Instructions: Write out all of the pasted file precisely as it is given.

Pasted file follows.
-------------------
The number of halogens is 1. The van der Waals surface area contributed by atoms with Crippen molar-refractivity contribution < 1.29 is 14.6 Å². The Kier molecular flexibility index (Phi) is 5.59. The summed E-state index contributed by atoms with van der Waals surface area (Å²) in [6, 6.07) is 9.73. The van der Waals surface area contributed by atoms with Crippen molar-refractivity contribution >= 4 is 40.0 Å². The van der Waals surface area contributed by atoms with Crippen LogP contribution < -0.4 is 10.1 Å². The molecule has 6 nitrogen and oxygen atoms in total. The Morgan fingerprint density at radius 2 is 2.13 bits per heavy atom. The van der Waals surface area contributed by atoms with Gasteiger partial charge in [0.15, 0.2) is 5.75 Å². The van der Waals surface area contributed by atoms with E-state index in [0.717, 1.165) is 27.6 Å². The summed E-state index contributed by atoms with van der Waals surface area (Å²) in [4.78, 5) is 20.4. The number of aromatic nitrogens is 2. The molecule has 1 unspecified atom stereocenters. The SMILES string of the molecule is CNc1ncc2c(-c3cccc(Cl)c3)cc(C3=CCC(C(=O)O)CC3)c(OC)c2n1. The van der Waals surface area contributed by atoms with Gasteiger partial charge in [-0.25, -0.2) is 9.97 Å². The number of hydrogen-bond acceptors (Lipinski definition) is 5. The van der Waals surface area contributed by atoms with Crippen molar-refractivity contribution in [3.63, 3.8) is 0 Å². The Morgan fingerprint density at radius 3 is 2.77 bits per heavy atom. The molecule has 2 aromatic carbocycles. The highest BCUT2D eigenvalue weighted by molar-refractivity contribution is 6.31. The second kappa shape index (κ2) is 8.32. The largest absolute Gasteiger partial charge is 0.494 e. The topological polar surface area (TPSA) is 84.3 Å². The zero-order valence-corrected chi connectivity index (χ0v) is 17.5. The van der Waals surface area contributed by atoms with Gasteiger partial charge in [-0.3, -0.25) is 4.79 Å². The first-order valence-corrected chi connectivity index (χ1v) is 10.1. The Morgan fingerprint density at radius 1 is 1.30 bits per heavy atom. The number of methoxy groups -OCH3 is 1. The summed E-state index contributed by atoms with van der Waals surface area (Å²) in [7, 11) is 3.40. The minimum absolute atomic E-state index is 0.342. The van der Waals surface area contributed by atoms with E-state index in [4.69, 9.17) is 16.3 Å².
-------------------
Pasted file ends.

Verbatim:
The number of halogens is 1. The van der Waals surface area contributed by atoms with Crippen molar-refractivity contribution < 1.29 is 14.6 Å². The Kier molecular flexibility index (Phi) is 5.59. The summed E-state index contributed by atoms with van der Waals surface area (Å²) in [6, 6.07) is 9.73. The van der Waals surface area contributed by atoms with Crippen molar-refractivity contribution >= 4 is 40.0 Å². The van der Waals surface area contributed by atoms with Crippen LogP contribution < -0.4 is 10.1 Å². The molecule has 6 nitrogen and oxygen atoms in total. The Morgan fingerprint density at radius 2 is 2.13 bits per heavy atom. The van der Waals surface area contributed by atoms with Gasteiger partial charge in [0.15, 0.2) is 5.75 Å². The van der Waals surface area contributed by atoms with E-state index in [0.717, 1.165) is 27.6 Å². The summed E-state index contributed by atoms with van der Waals surface area (Å²) in [4.78, 5) is 20.4. The number of aromatic nitrogens is 2. The molecule has 1 unspecified atom stereocenters. The SMILES string of the molecule is CNc1ncc2c(-c3cccc(Cl)c3)cc(C3=CCC(C(=O)O)CC3)c(OC)c2n1. The van der Waals surface area contributed by atoms with Gasteiger partial charge in [-0.25, -0.2) is 9.97 Å². The number of hydrogen-bond acceptors (Lipinski definition) is 5. The van der Waals surface area contributed by atoms with Crippen molar-refractivity contribution in [3.63, 3.8) is 0 Å². The Morgan fingerprint density at radius 3 is 2.77 bits per heavy atom. The molecule has 2 aromatic carbocycles. The highest BCUT2D eigenvalue weighted by molar-refractivity contribution is 6.31. The second kappa shape index (κ2) is 8.32. The largest absolute Gasteiger partial charge is 0.494 e. The topological polar surface area (TPSA) is 84.3 Å². The zero-order valence-corrected chi connectivity index (χ0v) is 17.5. The van der Waals surface area contributed by atoms with Gasteiger partial charge in [-0.3, -0.25) is 4.79 Å². The first-order valence-corrected chi connectivity index (χ1v) is 10.1. The Morgan fingerprint density at radius 1 is 1.30 bits per heavy atom. The number of methoxy groups -OCH3 is 1. The summed E-state index contributed by atoms with van der Waals surface area (Å²) in [7, 11) is 3.40. The minimum absolute atomic E-state index is 0.342. The van der Waals surface area contributed by atoms with E-state index in [4.69, 9.17) is 16.3 Å².